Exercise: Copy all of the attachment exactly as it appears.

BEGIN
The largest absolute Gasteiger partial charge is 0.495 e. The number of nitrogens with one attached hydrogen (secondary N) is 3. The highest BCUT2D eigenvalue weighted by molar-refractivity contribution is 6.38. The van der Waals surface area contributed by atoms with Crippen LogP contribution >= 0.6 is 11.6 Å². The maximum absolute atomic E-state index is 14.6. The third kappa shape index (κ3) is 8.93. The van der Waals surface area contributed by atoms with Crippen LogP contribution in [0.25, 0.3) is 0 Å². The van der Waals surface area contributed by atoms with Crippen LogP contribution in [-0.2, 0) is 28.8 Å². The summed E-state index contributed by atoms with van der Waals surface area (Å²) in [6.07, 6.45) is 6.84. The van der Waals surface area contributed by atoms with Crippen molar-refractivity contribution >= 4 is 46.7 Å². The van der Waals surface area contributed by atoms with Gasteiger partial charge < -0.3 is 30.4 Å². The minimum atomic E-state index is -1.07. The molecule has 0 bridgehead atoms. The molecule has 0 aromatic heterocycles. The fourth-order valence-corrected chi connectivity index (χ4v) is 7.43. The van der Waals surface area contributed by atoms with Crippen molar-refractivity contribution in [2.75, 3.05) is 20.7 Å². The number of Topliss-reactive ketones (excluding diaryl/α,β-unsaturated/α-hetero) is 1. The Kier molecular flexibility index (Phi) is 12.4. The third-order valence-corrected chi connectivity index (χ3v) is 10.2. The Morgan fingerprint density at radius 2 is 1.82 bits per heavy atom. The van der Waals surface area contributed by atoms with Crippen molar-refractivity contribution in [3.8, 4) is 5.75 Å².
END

The largest absolute Gasteiger partial charge is 0.495 e. The number of nitrogens with one attached hydrogen (secondary N) is 3. The highest BCUT2D eigenvalue weighted by molar-refractivity contribution is 6.38. The van der Waals surface area contributed by atoms with Crippen LogP contribution >= 0.6 is 11.6 Å². The maximum absolute atomic E-state index is 14.6. The third kappa shape index (κ3) is 8.93. The van der Waals surface area contributed by atoms with Crippen LogP contribution in [0.25, 0.3) is 0 Å². The van der Waals surface area contributed by atoms with Crippen LogP contribution in [-0.2, 0) is 28.8 Å². The summed E-state index contributed by atoms with van der Waals surface area (Å²) in [6.07, 6.45) is 6.84. The van der Waals surface area contributed by atoms with Crippen molar-refractivity contribution >= 4 is 46.7 Å². The van der Waals surface area contributed by atoms with Gasteiger partial charge < -0.3 is 30.4 Å². The minimum atomic E-state index is -1.07. The molecule has 0 bridgehead atoms. The molecule has 0 aromatic heterocycles. The fourth-order valence-corrected chi connectivity index (χ4v) is 7.43. The van der Waals surface area contributed by atoms with Crippen molar-refractivity contribution in [2.75, 3.05) is 20.7 Å². The number of Topliss-reactive ketones (excluding diaryl/α,β-unsaturated/α-hetero) is 1. The Kier molecular flexibility index (Phi) is 12.4. The third-order valence-corrected chi connectivity index (χ3v) is 10.2. The Morgan fingerprint density at radius 2 is 1.82 bits per heavy atom. The van der Waals surface area contributed by atoms with Crippen molar-refractivity contribution in [3.8, 4) is 5.75 Å².